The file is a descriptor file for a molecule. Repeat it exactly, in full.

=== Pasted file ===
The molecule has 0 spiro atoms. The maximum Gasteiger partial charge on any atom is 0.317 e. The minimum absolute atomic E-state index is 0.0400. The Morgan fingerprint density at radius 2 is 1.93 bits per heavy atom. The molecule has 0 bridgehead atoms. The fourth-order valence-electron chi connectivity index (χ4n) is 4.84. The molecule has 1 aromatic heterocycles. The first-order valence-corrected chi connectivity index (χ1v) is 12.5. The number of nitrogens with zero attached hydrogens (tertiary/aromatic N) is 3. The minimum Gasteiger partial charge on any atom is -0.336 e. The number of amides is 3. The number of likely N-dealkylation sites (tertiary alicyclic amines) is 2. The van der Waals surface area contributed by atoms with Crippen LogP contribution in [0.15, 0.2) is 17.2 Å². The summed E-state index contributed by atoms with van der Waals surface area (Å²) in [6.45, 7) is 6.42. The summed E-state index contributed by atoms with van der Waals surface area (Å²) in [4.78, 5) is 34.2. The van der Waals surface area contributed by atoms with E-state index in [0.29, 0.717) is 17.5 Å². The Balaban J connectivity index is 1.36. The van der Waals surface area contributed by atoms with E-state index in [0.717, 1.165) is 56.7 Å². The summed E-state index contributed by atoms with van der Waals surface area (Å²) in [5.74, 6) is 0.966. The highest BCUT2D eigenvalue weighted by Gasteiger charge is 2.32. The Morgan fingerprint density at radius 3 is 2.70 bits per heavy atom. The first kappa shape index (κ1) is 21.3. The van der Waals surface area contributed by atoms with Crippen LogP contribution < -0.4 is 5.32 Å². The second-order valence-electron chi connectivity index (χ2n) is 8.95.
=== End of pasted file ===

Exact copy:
The molecule has 0 spiro atoms. The maximum Gasteiger partial charge on any atom is 0.317 e. The minimum absolute atomic E-state index is 0.0400. The Morgan fingerprint density at radius 2 is 1.93 bits per heavy atom. The molecule has 0 bridgehead atoms. The fourth-order valence-electron chi connectivity index (χ4n) is 4.84. The molecule has 1 aromatic heterocycles. The first-order valence-corrected chi connectivity index (χ1v) is 12.5. The number of nitrogens with zero attached hydrogens (tertiary/aromatic N) is 3. The minimum Gasteiger partial charge on any atom is -0.336 e. The number of amides is 3. The number of likely N-dealkylation sites (tertiary alicyclic amines) is 2. The van der Waals surface area contributed by atoms with Crippen LogP contribution in [0.15, 0.2) is 17.2 Å². The summed E-state index contributed by atoms with van der Waals surface area (Å²) in [6.45, 7) is 6.42. The summed E-state index contributed by atoms with van der Waals surface area (Å²) in [4.78, 5) is 34.2. The van der Waals surface area contributed by atoms with E-state index in [0.29, 0.717) is 17.5 Å². The Balaban J connectivity index is 1.36. The van der Waals surface area contributed by atoms with E-state index in [0.717, 1.165) is 56.7 Å². The summed E-state index contributed by atoms with van der Waals surface area (Å²) in [5.74, 6) is 0.966. The highest BCUT2D eigenvalue weighted by Gasteiger charge is 2.32. The Morgan fingerprint density at radius 3 is 2.70 bits per heavy atom. The first kappa shape index (κ1) is 21.3. The van der Waals surface area contributed by atoms with Crippen LogP contribution < -0.4 is 5.32 Å². The second-order valence-electron chi connectivity index (χ2n) is 8.95.